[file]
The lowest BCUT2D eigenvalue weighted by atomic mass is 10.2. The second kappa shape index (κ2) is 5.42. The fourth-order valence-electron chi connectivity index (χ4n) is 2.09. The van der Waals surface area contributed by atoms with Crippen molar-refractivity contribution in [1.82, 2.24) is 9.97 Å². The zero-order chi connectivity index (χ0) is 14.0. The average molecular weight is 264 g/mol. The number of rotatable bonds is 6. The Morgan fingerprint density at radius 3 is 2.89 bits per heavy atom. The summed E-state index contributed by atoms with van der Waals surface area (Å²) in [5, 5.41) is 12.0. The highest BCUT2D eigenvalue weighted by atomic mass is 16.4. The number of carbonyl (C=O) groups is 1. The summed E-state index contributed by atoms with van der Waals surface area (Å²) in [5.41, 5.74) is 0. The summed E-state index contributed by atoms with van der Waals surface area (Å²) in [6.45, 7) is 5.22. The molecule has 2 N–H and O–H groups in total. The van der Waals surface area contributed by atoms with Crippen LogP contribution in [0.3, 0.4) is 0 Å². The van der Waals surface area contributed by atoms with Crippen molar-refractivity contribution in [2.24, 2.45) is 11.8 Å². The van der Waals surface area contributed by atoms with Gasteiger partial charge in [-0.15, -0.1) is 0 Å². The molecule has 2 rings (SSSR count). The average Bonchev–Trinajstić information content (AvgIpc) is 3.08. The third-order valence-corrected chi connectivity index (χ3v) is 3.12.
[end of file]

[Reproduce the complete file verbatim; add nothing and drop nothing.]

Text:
The lowest BCUT2D eigenvalue weighted by atomic mass is 10.2. The second kappa shape index (κ2) is 5.42. The fourth-order valence-electron chi connectivity index (χ4n) is 2.09. The van der Waals surface area contributed by atoms with Crippen molar-refractivity contribution in [1.82, 2.24) is 9.97 Å². The zero-order chi connectivity index (χ0) is 14.0. The average molecular weight is 264 g/mol. The number of rotatable bonds is 6. The Morgan fingerprint density at radius 3 is 2.89 bits per heavy atom. The summed E-state index contributed by atoms with van der Waals surface area (Å²) in [5, 5.41) is 12.0. The highest BCUT2D eigenvalue weighted by atomic mass is 16.4. The number of carbonyl (C=O) groups is 1. The summed E-state index contributed by atoms with van der Waals surface area (Å²) in [5.41, 5.74) is 0. The summed E-state index contributed by atoms with van der Waals surface area (Å²) in [6.45, 7) is 5.22. The molecule has 2 N–H and O–H groups in total. The van der Waals surface area contributed by atoms with Crippen LogP contribution in [0.3, 0.4) is 0 Å². The van der Waals surface area contributed by atoms with Crippen molar-refractivity contribution in [2.24, 2.45) is 11.8 Å². The van der Waals surface area contributed by atoms with Gasteiger partial charge in [-0.15, -0.1) is 0 Å². The molecule has 2 rings (SSSR count). The average Bonchev–Trinajstić information content (AvgIpc) is 3.08. The third-order valence-corrected chi connectivity index (χ3v) is 3.12.